Frequent backups are essential for any recovery scheme. Base the frequency of backups on the rate or frequency of database changes such as:

If users generate a significant amount of DML, then database backup frequency should be proportionally high. Alternatively, if a database is mainly read-only, and if updates are issued only infrequently, then you can back up the database less frequently.

You can use either RMAN or user-managed methods to create backup scripts. If you set persistent configurations using RMAN's CONFIGURE command, however, then you should not typically need to write extensive scripts. You can regularly run BACKUP DATABASE PLUS ARCHIVELOG.

See Also:

Oracle9i Recovery Manager User's Guide to learn how to create, delete, replace, and print stored scripts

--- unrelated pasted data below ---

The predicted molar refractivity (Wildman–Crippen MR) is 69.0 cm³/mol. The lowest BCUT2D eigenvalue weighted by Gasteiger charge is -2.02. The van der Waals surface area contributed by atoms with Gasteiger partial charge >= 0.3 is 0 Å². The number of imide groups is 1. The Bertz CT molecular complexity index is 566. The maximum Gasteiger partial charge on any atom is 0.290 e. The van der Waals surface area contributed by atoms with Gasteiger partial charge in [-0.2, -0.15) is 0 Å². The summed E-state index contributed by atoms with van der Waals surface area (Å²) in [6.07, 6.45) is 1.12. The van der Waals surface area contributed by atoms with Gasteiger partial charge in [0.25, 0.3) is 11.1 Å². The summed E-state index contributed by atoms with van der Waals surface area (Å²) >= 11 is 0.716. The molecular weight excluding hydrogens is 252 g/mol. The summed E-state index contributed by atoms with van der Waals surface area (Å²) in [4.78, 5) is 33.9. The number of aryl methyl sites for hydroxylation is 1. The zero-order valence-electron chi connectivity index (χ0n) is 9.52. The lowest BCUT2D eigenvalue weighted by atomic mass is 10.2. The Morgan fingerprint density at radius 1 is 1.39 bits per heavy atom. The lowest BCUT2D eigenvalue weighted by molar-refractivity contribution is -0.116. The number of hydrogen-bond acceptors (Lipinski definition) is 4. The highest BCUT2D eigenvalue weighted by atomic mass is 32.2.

Performing Backups Before and After You Make Structural Changes

Administrators as well as users make changes to a database. If you make any of the following structural changes, then perform a backup of the appropriate portion of your database immediately before and after completing the following changes:

The part of the database that you should back up depends on your archiving mode:

Mode Action


Make a control file backup (using RMAN or using the ALTER DATABASE statement with the BACKUP CONTROLFILE option) before and after a structural alteration. Of course, you can back up other parts of the database as well.


Make a consistent whole database backup immediately before and after the modification.

Backing Up Often-Used Tablespaces

Many DBAs find that regular whole database backups are not in themselves sufficient for a robust backup strategy. If you run in ARCHIVELOG mode, then you can back up the datafiles of an individual tablespace or even a single datafile. This option is useful if a portion of a database is used more extensively than others, for example, the SYSTEM tablespace and automatic undo tablespaces.